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Overview | '93 White House Announcement | Ambassador Annenberg |
Grant Characteristics | Grant Awards

Matching Grants: Characteristics
All Challenge grant recipients shared the following characteristics:
  • A relentless focus on children and schools
    The leadership in each Challenge site continually evaluated its plans, strategies, and programs with a vigilant eye to the needs of the most important of the many players in school reform: our children and their teachers.
  • A broadly based planning process
    Although school districts have been partners in the planning, the proposals that emerged from each site were the product of broad-based collaboration involving local foundations, school reformers, universities, community groups, business leaders, and people working in schools.
  • An independent governing structure
    All grants were awarded to an independent, non-profit entity and not to local school authorities. Overseeing the implementation of each grant was a newly constituted governing board, composed locally from the same array of groups who engaged in the planning. It was these local Challenge governing boards that decided which schools and external partners received Challenge funding within their site.
  • An emphasis on collaboration and partnerships
    The Challenge encouraged whole-school reform through partnerships in which individual schools often grouped themselves into clusters, families, or networks; schools also linked with "external partners" such as a university, cultural institution, community group, local business, or reform organization.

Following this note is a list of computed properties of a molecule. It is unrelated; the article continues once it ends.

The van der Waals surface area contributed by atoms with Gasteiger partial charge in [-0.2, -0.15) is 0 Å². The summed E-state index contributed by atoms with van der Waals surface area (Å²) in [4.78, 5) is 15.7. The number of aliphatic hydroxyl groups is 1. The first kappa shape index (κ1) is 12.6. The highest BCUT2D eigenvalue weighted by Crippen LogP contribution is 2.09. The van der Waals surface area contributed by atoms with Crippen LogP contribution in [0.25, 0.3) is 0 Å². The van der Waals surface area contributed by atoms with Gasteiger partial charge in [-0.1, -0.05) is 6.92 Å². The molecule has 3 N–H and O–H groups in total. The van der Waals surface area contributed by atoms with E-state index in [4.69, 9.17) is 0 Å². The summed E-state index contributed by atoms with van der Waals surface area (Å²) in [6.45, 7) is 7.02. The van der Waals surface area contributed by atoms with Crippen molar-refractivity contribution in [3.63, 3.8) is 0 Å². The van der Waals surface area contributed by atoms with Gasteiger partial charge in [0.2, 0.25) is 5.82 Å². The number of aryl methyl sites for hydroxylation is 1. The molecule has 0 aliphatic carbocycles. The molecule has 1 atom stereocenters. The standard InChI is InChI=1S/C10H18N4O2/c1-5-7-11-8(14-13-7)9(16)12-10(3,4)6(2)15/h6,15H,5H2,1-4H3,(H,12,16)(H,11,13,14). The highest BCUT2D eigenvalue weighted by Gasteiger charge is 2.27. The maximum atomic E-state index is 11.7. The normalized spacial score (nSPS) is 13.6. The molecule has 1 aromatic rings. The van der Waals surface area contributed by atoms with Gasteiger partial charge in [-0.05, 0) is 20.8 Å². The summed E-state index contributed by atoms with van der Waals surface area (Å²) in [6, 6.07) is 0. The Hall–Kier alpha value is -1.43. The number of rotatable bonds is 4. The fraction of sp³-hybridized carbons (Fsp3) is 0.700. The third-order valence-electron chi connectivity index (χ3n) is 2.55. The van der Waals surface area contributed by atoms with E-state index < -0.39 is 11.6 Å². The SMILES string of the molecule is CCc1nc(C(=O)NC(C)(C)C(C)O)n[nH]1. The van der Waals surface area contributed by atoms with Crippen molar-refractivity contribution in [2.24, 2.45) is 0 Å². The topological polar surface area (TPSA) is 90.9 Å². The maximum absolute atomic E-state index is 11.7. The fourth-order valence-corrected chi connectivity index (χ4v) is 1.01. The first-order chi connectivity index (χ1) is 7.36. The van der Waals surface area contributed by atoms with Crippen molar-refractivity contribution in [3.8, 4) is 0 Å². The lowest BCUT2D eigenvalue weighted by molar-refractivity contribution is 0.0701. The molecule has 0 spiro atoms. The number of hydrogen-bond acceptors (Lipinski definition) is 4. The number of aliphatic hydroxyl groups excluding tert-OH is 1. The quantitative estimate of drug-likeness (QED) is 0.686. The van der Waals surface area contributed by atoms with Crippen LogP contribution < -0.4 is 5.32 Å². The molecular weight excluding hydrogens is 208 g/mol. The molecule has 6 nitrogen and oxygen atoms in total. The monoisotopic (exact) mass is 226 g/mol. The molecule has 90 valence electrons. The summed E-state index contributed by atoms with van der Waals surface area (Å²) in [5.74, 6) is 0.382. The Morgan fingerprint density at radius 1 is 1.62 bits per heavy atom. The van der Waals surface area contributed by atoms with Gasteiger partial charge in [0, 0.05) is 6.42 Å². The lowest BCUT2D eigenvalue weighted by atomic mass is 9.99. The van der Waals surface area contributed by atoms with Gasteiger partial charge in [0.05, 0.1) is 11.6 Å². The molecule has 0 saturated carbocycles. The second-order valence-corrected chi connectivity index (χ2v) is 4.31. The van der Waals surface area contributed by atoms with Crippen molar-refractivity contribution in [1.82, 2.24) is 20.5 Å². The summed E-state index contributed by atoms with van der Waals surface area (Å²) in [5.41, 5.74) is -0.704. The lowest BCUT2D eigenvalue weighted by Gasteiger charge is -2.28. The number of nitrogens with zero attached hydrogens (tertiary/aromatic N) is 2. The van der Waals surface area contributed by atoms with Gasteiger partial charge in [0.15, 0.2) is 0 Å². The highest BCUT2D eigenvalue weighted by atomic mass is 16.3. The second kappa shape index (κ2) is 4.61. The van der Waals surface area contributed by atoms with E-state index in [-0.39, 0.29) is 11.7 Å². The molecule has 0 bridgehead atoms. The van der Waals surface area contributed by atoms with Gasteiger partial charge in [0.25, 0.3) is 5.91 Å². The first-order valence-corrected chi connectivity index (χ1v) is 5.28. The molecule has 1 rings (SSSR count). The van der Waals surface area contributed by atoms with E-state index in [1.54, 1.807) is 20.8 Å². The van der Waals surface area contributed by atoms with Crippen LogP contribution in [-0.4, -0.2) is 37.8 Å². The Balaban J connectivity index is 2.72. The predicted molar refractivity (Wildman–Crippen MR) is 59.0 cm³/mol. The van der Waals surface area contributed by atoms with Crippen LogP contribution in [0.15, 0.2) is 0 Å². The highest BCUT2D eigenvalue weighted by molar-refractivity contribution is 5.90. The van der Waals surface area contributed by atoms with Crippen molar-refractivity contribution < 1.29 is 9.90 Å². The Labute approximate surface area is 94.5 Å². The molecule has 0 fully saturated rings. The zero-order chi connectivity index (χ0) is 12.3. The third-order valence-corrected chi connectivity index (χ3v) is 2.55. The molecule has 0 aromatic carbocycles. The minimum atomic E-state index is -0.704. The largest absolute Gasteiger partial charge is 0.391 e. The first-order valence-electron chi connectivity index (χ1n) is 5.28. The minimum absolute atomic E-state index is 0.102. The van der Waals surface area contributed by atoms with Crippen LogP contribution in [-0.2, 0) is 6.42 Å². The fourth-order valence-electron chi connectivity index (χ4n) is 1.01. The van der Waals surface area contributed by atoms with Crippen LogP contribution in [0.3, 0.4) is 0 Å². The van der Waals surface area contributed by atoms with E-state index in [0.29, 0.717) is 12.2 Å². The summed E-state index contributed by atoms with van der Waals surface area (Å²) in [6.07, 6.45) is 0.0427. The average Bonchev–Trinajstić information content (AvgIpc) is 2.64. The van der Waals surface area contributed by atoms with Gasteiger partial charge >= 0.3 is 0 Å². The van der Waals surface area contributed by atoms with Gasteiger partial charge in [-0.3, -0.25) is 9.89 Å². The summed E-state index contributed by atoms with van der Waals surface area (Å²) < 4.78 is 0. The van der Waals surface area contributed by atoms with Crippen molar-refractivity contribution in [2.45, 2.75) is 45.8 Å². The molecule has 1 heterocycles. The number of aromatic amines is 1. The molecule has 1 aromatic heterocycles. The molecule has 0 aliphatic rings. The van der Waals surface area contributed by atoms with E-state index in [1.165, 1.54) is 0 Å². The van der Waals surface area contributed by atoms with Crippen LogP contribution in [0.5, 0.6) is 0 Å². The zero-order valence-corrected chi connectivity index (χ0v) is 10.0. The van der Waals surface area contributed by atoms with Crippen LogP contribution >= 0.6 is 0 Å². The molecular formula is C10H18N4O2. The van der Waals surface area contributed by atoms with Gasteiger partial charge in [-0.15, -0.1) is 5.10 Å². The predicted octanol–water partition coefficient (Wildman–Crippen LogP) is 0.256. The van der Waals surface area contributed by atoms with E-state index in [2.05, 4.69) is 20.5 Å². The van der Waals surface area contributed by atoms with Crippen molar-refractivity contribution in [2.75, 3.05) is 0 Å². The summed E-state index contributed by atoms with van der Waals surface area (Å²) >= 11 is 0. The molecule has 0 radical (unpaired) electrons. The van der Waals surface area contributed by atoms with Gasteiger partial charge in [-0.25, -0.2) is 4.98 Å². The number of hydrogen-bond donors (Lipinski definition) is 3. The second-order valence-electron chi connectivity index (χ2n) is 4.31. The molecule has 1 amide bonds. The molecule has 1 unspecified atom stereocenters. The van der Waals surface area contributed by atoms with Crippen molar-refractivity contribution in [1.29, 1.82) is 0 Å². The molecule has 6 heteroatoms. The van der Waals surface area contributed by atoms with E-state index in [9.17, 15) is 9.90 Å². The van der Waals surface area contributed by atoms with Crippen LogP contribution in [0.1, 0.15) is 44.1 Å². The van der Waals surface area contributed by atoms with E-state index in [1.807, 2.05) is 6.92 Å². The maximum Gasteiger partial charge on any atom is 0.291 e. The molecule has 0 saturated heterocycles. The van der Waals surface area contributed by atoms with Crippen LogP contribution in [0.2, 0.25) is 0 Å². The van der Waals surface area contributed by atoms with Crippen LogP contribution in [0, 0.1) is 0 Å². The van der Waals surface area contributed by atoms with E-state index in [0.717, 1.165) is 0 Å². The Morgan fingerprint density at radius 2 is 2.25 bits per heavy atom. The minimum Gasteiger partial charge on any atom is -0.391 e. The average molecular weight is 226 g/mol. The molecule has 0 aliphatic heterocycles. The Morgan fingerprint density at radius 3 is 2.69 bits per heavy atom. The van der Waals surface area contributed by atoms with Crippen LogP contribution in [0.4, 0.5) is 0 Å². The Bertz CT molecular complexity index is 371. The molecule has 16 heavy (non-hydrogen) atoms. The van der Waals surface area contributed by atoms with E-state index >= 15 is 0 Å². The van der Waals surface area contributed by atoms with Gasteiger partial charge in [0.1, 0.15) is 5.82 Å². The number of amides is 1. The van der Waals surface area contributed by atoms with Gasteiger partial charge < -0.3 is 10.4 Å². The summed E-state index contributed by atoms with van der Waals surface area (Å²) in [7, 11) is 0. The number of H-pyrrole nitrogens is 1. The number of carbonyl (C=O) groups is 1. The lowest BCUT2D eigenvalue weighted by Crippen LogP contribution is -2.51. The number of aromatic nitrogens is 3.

• Faith in the inventiveness and judgment of schools and teachers
    Unlike the usual funding pattern in which money is given to groups who in turn recruit schools interested in their particular brand of reform, Challenge funding entailed dollars flowing directly to schools that demonstrated the capacity and willingness to reform and that then recruited organizations to support their efforts. Moreover, the terms of each Challenge grant stipulated that no more than 10 percent of the funds awarded by the Annenberg Foundation could spent on administration, ensuring that at least 90 percent of Challenge monies went directly to schools and their partners.
  • Explicit political support
    Because a basic tenet of the Challenge was that strong community coalitions are necessary to ensure sustained progress, local elected and appointed officials publicly pledged their support for the Challenge and promised to help remove obstacles to schools' reform efforts.

Matching Grants: Amounts Awarded

    Site Grant Name Grant Award
    Date Awarded
    Large Urban Grants
    Bay Area (CA) Bay Area School Reform Collaborative
    $25 July 1995
    Boston Boston Plan for Excellence - Boston Annenberg Challenge $10 Jan. 1996
    Chicago Chicago Annenberg Challenge $49.2 Nov. 1995
    Detroit Schools of the 21st Century $20 Nov. 1996
    Houston Houston Annenberg Challenge $20 Jan. 1997
    Los Angeles Los Angeles Annenberg Metropolitan Project
    $53 Nov. 1995
    New York City New York Networks for School Renewal
    $25 Jan. 1995
    Philadelphia Children Achieving Challenge $50 Jan. 1995
    South Florida South Florida Annenberg Challenge
    $33.4 Jan. 1997
    Rural School Reform
    (National) Rural School and Community Trust $46.75 July 1995
    Arts Education Grants
    Minnesota Arts for Academic Achievement $3.2 July 1997
    (National) Transforming Education Through the Arts Challenge (TETAC) $4.3 Sept. 1996
    New York City Center for Arts Education $12 July 1996
    Special Opportunity Grants
    Atlanta Urban Atlanta Coalition Compact $1.5 June 1997
    Chattanooga Chattanooga-Hamilton County Public Education Foundation $2.5

    July 1995

    Leadership Development Initiative $1.5 July 1998
    Chelsea (MA) The Boston University/ Chelsea Partnership $2 July 1996
    Salt Lake City Eccles-Annenberg Challenge $4 Dec. 1996
    West Baltimore Baltimore New Compact Schools $1 April 1996